Most workplaces are structured around the hours of 9am to 5pm. And while workplaces are increasingly claiming to have flexible working policies, working hours still default to 9 to 5.
The problem with these hours is that they may not align to the natural peaks and troughs of energy that individuals in your team run on, otherwise known as their Chronotype.
According to chronobiologists Martha Merrow and Till Roenneberg, approximately 14% of people are Larks. Their peak time is in the morning. At the other end of the spectrum are Owls (around 21% of the population) who come to life at night. Everyone else falls into the “middle birds” category and are somewhere in between in terms of energy peaks. (Complete this assessment to determine your Chronotype).
Let people work to their Chronotype
It’s critical that leaders know what Chronotype each member of the team is. Once you have this information, you can encourage individuals to structure their workday accordingly. Let your Larks start work in the wee hours of the morning. But remember, this means letting them leave early too. Owls do best with the opposite schedule.
By structuring the workday around people’s Chronotype, performance will lift due to aligning work tasks with when their energy is at its peak. People will also experience less stress through not having their natural circadian rhythms be out of sync with their workplace’s office hours.
Stop expecting immediate responses to emails
The average worker checks email or instant messenger every 6 minutes. But the constant “just check” of email means it’s practically impossible for people to sink their teeth into the meaty projects that actually form the basis of their job – work that requires chunks of undistracted time and focused concentration.
While email is addictive, many workers feel pressure to check their inbox regularly and respond immediately to anything from their manager. Often, this is due to a mismatch in expectations.
As a leader, you need to be clear on how quickly (or not) you expect a response to emails, and recognise that if you want a fast response, you are compromising other activities in your team’s work. By setting clear expectations, your staff should feel less pressure to constantly be in their inbox and instead, be able to carve out uninterrupted chunks of time to make real progress on projects that matter.
Stop setting 30- or 60-minute meetings
Parkinson’s Law suggests that the time it takes to complete a task will fill to whatever time you have allocated for it. This law has big implications for meetings.
Most online calendars default to 30 or 60 minutes. However, if meetings were run as effectively as possible, many would finish early.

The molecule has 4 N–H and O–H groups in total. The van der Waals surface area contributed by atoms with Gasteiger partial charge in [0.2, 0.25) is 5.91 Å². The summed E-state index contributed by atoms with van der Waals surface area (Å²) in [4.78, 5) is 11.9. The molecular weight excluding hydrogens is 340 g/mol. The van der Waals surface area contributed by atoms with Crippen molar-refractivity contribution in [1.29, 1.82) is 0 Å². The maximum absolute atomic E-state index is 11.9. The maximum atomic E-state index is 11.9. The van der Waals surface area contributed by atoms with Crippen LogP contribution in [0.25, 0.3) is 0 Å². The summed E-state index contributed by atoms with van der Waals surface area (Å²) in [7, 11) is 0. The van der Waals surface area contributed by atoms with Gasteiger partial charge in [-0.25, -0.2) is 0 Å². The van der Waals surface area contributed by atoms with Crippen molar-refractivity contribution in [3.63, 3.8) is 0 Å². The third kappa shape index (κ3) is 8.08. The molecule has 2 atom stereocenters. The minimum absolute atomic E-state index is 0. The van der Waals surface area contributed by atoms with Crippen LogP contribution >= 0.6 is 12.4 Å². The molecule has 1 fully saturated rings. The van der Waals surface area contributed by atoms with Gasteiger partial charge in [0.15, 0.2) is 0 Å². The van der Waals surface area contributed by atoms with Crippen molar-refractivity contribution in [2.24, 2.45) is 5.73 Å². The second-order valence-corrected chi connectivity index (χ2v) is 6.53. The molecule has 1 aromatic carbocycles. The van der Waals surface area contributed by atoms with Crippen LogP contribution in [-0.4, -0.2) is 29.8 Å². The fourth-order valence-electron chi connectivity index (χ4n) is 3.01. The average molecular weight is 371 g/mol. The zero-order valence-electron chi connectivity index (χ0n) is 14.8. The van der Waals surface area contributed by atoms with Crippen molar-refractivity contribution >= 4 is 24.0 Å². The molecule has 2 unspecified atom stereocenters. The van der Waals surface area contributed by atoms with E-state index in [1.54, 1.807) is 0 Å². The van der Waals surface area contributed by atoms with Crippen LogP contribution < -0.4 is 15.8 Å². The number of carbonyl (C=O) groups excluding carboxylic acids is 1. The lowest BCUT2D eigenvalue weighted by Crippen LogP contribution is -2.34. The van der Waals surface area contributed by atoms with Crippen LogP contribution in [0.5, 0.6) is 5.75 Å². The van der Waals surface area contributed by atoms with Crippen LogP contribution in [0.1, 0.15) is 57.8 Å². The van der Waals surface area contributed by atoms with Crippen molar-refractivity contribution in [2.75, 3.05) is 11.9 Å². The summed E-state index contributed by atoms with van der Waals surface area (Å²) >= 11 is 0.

Given leaders are responsible for setting the majority of meetings set in any workplace, they have an opportunity to think deliberately about how much time a discussion should take or how much time it deserves.
When booking your next meeting, avoid the temptation to default to 30 or 60 minutes and instead consider the true length of time each meeting deserves. This approach should shave hours off the time your time spends in meetings, which of course can then be reallocated to actually doing work.
Encourage people to eat lunch away from their desk
Sixty-two percent of Americans eat lunch at their desk, with half of these workers eating lunch alone. In research conducted by the Hartman Group, 25% of Americans agreed with the statement ‘‘I eat alone to multitask better’’ when it comes to their lunchtime behaviours.
Often, we look to our manager to understand the social norms around lunchtime behavior. And if our boss eats lunch at their desk while buried in their inbox, workers tend to follow suit.
But by eating lunch at our desk, we are significantly reducing our effectiveness. Research from the University of Mannheim found that workers who used their lunch break to relax or to spend time with others felt significantly more rejuvenated, compared to those who spent time alone or not engaging in relaxing activities.
Research published in the Journal of Occupational and Environmental Medicine found that over an eight-week period, workers who went for a 10-minute walk during their lunch break felt more energetic and resilient in the afternoon.
Leaders need to lead by example and avoid eating lunch at their desk and encourage their team to do the same. Go for a short walk and find a space other than your desk to eat.
By staying away from default behaviours, Sarah and other leaders like her can have a huge impact on the stress levels of their team and make work a whole lot more enjoyable.
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